Now, a little bad news: I sat down this morning intending to link to a previous "Jawbone of an Ass" post where I discussed my personal credit card debt and my resolve to eliminate it. I googled "James Maxey credit card debt." The article I wanted wasn't on the first page, so I tightened the search by adding "Jawbone" to it, which pretty much guarantees hits from my blog. And, I still couldn't find it! There were just too many pages of hits to filter through. But, no matter. I could write the article without the link. Except, as I was writing the first paragraph, I thought about linking to the article I read about the number of mortages in default by over a year, and, after a half dozen tries, I gave up. There were just too many articles being turned up by the words "delinquent" or "default" and "mortgage."
This was really disturbing to me, because my own, personal, biological memory has been tanking over the last few years. I'm sure it's just normal aging, the kind of stuff other people over forty have to deal with, but it really sucks. At work, I used to be a person who could remember some obscure job from five years before when a customer would want to reorder it and I'd remember details like what printer we'd used, what paper stock had been chosen, etc. Now, I can't remember jobs from the previous month. Part of this was a change in workload. Like many workplaces, fewer and fewer employees are used to keep track of the work, and the time I spend on any given job has shrunk. But, another part just seems to be that the little shelves in my brain where I store and organize information have just gotten filled up and cluttered, and any new information I jam in seems to dislodge old information. My brain seems to have exceeded it's storage capacity.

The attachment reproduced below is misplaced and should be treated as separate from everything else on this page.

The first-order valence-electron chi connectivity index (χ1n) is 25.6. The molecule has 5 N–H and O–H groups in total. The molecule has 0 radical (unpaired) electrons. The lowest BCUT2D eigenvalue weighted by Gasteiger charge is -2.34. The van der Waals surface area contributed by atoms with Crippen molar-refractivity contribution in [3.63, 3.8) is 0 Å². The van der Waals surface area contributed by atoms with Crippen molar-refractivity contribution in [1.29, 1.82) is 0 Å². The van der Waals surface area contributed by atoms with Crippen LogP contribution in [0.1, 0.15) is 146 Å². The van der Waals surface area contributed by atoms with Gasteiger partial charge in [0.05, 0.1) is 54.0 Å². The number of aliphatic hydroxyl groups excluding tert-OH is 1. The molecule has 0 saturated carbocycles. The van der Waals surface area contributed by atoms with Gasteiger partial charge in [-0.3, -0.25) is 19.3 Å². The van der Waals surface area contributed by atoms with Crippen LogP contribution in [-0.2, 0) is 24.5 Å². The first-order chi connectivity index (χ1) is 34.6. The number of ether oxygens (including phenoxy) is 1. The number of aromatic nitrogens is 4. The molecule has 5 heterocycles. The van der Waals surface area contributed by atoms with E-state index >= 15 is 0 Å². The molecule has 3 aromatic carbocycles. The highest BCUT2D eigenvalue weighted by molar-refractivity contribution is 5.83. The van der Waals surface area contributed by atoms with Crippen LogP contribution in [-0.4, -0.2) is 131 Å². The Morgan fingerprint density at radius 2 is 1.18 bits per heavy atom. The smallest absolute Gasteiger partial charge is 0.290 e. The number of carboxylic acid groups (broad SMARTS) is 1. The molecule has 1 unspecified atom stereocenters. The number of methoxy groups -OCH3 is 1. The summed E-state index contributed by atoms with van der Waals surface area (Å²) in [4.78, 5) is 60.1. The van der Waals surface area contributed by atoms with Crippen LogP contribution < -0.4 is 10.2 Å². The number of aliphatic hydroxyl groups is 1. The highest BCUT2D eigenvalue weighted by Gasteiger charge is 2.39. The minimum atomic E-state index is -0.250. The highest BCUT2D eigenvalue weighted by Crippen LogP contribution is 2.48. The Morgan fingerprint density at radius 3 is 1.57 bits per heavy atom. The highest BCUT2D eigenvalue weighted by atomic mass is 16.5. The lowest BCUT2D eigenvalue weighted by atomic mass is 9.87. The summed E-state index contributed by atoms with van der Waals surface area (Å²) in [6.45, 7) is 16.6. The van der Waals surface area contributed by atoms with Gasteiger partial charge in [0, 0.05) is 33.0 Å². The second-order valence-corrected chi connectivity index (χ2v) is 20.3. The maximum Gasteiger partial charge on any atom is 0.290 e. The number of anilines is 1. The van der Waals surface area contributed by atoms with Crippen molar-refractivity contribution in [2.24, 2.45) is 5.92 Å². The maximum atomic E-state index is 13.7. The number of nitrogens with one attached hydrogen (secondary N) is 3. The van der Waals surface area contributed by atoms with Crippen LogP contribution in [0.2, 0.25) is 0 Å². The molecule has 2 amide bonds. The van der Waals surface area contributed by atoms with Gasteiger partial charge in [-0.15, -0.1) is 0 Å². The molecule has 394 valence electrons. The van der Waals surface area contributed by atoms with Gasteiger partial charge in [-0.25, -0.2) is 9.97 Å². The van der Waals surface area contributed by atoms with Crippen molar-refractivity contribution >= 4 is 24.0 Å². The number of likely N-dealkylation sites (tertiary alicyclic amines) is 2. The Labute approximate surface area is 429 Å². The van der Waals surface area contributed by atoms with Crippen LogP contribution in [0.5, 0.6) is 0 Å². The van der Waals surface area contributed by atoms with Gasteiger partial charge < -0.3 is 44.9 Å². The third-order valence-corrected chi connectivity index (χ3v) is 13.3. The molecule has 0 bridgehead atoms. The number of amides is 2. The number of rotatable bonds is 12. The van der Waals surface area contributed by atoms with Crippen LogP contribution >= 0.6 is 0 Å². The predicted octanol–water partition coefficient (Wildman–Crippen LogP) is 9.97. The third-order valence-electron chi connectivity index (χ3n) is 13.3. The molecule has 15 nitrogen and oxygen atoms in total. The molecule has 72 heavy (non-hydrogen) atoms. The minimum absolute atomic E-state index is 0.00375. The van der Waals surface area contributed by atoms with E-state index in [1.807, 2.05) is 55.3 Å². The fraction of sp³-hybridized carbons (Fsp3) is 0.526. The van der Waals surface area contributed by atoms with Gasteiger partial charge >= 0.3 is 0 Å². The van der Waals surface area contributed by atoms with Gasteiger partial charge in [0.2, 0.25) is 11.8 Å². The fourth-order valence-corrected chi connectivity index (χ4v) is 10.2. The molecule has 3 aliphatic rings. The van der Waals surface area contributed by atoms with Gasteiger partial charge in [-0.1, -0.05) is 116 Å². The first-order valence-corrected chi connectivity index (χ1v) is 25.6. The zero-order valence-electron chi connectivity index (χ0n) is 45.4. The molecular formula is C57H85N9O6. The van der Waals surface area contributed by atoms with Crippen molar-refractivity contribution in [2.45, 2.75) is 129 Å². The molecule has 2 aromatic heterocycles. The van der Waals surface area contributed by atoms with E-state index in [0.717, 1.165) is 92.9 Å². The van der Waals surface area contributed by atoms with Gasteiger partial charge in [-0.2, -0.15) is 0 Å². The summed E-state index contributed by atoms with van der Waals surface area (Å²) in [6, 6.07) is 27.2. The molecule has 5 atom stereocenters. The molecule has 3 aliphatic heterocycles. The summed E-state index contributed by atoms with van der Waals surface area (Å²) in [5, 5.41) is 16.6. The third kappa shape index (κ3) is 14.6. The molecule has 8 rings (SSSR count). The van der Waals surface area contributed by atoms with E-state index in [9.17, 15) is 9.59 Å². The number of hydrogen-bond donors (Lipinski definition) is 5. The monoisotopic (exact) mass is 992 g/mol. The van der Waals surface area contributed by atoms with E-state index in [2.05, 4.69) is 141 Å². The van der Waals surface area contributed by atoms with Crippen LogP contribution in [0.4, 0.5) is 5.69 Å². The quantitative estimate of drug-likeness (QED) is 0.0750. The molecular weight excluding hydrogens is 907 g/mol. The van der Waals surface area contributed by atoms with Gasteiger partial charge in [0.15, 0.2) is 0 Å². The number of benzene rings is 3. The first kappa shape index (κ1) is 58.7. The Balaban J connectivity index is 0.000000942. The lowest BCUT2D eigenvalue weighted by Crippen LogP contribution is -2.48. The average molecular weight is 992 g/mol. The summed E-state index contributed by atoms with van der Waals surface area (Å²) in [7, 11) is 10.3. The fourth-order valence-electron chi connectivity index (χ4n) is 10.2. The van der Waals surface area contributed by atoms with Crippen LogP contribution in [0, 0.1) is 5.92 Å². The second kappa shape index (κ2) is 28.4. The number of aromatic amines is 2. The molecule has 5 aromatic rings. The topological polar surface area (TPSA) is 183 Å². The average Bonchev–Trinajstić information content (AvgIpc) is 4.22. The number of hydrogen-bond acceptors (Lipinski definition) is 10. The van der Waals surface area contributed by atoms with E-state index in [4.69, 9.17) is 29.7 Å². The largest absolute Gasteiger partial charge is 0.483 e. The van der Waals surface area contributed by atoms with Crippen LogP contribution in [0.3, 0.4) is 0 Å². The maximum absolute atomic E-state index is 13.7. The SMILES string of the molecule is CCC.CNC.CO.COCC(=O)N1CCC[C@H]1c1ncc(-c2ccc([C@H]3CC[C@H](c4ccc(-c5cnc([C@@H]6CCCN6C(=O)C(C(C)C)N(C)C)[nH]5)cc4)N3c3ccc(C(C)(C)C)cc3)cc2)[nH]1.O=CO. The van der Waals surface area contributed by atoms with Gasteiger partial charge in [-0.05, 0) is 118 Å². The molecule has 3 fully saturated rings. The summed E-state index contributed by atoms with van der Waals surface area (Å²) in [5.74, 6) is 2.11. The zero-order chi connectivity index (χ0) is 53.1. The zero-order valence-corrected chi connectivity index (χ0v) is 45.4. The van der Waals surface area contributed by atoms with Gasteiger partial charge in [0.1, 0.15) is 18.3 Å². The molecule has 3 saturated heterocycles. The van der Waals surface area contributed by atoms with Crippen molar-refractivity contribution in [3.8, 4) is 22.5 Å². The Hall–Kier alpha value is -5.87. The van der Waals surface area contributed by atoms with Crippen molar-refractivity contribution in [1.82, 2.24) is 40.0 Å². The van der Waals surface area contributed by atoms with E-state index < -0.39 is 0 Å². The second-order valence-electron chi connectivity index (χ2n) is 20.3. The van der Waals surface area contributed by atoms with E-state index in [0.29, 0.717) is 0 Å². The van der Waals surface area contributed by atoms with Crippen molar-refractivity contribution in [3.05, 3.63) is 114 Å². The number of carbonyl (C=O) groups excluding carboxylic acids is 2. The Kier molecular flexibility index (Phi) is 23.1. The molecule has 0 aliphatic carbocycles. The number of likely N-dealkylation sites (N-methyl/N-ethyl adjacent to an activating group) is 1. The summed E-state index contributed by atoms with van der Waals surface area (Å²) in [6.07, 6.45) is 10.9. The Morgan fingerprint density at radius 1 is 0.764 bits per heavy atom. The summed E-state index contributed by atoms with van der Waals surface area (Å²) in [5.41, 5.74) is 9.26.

While I was aware of the growing weakness of my memory, I took some comfort in the fact that my memories were now mechanically augmented. If there's a song that I have a tiny fragment of lyric stuck in my head, I can google that lyric fragment and the next thing I know I have the whole song. Or, if there's some article I read that I want to recover some detail from, I just google, and there it is. And, since I've been blogging for years, I frequently google my own blog to discover the dates of certain events in my life. But with my two google failures this morning, I'm starting to wonder: What if our ability to store information is outpacing our ability to organize and recover it? The number of articles, blog posts, photos, etc. put online on any given day keeps growing exponentially. The sorting tools don't seem to be improving at the same rate. What does this portend for the future? Will our electronic collective memory suffer the same clutter and decay that our biological minds endure? Will we be unable to find the information we want not because it's forgotten, but simply because it's lost among too many similar things? It's easy to find needles in haystacks. But often I'm looking for a single straw, and we keep piling on straw.
My debt, I knew how to fix. My memory... I have no idea.